The Sibling Rivalry venture is largely animated by the concern that my brother Scott and I share about the poisonous nature of what passes for political discourse in this country. Columnist William Raspberry put it well: "Our public debates . . . have become the civic equivalent of road rage."
My brother and I don't see this state of
affairs as merely distasteful. We see it as a clear and present danger
to the republic.
Because despite the endless
predictions of certain ruin if one's political opponents get power, my brother and I
have the impression that no one really believes it. But the fact is,
republics have been rare in the history of the world. Republics that
have actually succeeded have been even more rare. The United States
existed for less than a century before it collapsed into a horrific
civil war that killed 2 percent of its population and nearly killed the
It took a number of things to bring about that
war, but one of them was the apocalyptic tone of the political rhetoric that preceded it and
the extremism that such rhetoric bred. In the decade before the conflict,
things got bad enough the U.S. congressmen carried weapons into
the House and Senate chambers and challenged each other to duels. In
one infamous case, Congressman Preston Brooks of South Carolina beat
Senator Charles Sumner of Massachusetts nearly to death. Brooks used a cane for the purpose. Witnesses said that he brought it down on Sumner's head repeatedly with a swing that resembled the slashing of a dragoon's sword. Most everyone present in the chamber made not a move to stop it. The few who did were held back by a South Carolina congressman who had encouraged the beating.
Afterward, Brooks received congratulatory telegrams and gits of canes, with one of them inscribed, "Hit him again."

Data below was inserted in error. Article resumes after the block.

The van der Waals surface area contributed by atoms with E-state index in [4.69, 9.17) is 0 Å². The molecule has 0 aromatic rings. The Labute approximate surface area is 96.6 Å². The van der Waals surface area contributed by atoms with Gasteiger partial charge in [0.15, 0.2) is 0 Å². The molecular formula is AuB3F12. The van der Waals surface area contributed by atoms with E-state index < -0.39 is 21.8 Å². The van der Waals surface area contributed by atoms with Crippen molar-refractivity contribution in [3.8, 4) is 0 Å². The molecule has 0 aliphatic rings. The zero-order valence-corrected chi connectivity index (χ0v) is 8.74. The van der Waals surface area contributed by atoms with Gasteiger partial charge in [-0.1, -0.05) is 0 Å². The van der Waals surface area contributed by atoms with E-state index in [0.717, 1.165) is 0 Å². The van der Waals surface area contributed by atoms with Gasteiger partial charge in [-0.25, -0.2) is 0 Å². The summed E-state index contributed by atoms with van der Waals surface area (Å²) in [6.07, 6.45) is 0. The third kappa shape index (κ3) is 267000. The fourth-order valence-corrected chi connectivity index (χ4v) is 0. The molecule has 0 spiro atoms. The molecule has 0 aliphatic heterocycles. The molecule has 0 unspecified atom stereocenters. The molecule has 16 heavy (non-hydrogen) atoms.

In the same month, in the newly formed Territory of Kansas, Americans had already begun to kill one another over the question of whether Kansas would come into the Union as a free state or a slave state.
None of this is news. You can find this information in any American history textbook. We excuse it as something unique and acceptable because, after all, the central issue was slavery, and if any political controversy involved ultimate stakes that couldn't be compromised, surely slavery was it. Surely if over 600,000 Americans had to die so that 4 million Americans could gain freedom, then the civil war was worth it.
Except that the 4 million Americans did not gain freedom. We fought the Civil War, not to bring about a truly free society, but--as matters turned out--to bring about the Jim Crow South.
On the occasions when I remind people of what once happened when Americans talked politics the way we do today, these same people--who routinely speak of Obama as a dictator and Trump as a fascist and Hillary Clinton as a "c-nt"; who call Islam an evil religion, pure and simple; and say that illegal immigrants are rapists and murderers; and that the "1 percent" is deliberately hell-bent on creating a plutocracy--think that what I say is "a bit much."
Whatever happens, surely we're not going to have another civil war.
I don't think we will, either. But my brother and I do think that there is more than one way for republics to die. Right now Americans are choosing--or tolerating--a pretty good one.
If we Americans think the republic falls, we think it will be those awful other guys who will do it, and we have to stop them.
We're wrong. If the republic falls, we will have all done it: those of us who engage in a rhetoric that makes reasoned discussion impossible, and those of us who merely look on, shaking our heads in dismay.
Twenty-five centuries ago the Greek dramatist Aeschylus offered a warning:
Far-stretching, endless Time
Brings forth all hidden things
And buries that which once did shine.
The firm resolve falters. The sacred oath is shattered.
And let none say, "It cannot happen here."
My brother and I are just ordinary people. We know we're not all that important in the grand scale of things. But we know that we are citizens, and we have to do what we can.
Gandhi once said, "You must be the change you wish to see in the world."
Well, we want our children to grow up in an America in which citizens discuss politics in a civil way. And the only way in our power to help do that is to model the change we wish to see.